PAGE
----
TCC Response to a High Profile Suicide

TCC Response to a High Profile Suicide

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“Tears shed for another person are not a sign of weakness. They are a sign of a pure heart.” 
― José N. Harris

There are times when the world doesn’t seem to make sense. In the wake of a suicide is one of those times. If anyone has ever lost someone to suicide they understand that. However, what about when someone dies by suicide and we didn’t know them personally?

Why do we feel sad? Why do we hurt? Should we be sad? How should we feel? Why does their life, and the loss if it, affect us so greatly?

When someone in the public eye dies by suicide it can shake our world just as hard as if it were someone we talked to every day.

That’s OK. You are allowed to feel sadness. You are allowed to grieve. You are allowed to hurt.

Regardless of if it was an actor, artist, athlete, politician, designer, or anyone with a high profile status, we know them through their work. That creates a personal connection.  At some point their work may have inspired us, and to lose that person is incredibly difficult.

In these moments of grief and sadness we encourage you to reach out for help or to talk about your loss. Again, you don’t need to know someone personally to miss them once they’re gone. However, if we don’t talk about the loss and try to process, (what may seem like the impossible) we create a harder strain on our own mental health.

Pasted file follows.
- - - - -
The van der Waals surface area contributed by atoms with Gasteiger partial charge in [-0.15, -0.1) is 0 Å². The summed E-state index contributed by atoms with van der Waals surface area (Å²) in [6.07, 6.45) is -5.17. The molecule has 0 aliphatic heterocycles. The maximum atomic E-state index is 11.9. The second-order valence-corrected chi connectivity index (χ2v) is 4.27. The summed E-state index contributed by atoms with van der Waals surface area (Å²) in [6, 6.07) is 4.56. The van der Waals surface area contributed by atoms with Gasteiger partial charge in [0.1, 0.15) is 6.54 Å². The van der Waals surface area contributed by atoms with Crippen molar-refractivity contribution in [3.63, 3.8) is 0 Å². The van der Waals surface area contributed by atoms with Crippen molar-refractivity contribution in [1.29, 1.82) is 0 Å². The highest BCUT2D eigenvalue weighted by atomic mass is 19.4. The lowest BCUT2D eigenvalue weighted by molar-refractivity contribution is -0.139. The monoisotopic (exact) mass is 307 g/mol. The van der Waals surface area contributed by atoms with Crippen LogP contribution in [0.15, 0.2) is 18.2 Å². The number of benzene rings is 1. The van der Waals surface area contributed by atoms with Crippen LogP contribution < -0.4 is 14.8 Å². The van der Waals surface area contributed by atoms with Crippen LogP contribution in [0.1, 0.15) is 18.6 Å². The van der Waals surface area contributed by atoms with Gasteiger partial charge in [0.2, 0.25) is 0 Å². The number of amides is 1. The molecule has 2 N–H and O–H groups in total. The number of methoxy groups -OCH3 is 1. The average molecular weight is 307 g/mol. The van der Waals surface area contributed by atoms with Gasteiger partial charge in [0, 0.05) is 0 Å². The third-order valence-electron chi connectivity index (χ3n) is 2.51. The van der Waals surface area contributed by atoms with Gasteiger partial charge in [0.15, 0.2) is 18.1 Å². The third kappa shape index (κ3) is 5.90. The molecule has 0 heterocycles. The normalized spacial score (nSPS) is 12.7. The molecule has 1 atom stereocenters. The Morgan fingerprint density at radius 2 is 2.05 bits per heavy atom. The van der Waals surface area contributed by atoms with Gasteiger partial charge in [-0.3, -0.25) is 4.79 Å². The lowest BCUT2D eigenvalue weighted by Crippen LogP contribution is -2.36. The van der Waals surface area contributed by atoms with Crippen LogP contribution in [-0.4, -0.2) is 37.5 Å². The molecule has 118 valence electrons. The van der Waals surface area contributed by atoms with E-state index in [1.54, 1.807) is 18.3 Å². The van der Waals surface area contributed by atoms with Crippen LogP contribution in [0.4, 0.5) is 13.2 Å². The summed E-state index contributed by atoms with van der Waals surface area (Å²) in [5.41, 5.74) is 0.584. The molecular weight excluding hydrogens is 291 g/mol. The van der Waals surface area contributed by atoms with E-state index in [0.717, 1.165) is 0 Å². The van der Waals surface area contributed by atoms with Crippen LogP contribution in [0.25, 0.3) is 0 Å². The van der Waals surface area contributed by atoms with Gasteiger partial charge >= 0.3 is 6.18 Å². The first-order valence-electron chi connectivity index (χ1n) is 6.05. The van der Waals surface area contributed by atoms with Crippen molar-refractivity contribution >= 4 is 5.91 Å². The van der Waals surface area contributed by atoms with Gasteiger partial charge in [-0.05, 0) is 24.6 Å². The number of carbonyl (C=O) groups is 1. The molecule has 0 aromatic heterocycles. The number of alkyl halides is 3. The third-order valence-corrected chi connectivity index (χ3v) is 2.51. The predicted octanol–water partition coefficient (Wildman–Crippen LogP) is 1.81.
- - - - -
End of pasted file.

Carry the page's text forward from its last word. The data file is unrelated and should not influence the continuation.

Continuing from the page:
Resources:

National Suicide Prevention Hotline: 1-800-273-8255

Crisis Text Line: Text HOME to 741741 for free 24/7 crisis support in the United States

Warning Signs of Suicide:

  • Mental disorders, particularly mood disorders, schizophrenia, anxiety disorders, and certain personality disorders
  • History of trauma or abuse
  • Talk of killing themselves
  • Feeling hopeless
  • Being a burden to others
  • Feeling trapped
  • Increased use of alcohol or drugs
  • Looking for a way to end their lives, such as searching online for methods
  • Sleeping too little or too much
  • Withdrawing from activities
  • Isolation from family and friends
  • Family history of suicide
  • Visiting or calling people to say goodbye
  • Giving away prized possessions
  • Aggression

Remember: You matter, your feelings matter, and we hope if you’re struggling you reach out for help.

“You have a right to be you. It is a privilege for others to be around you.”
― Janna Cachola

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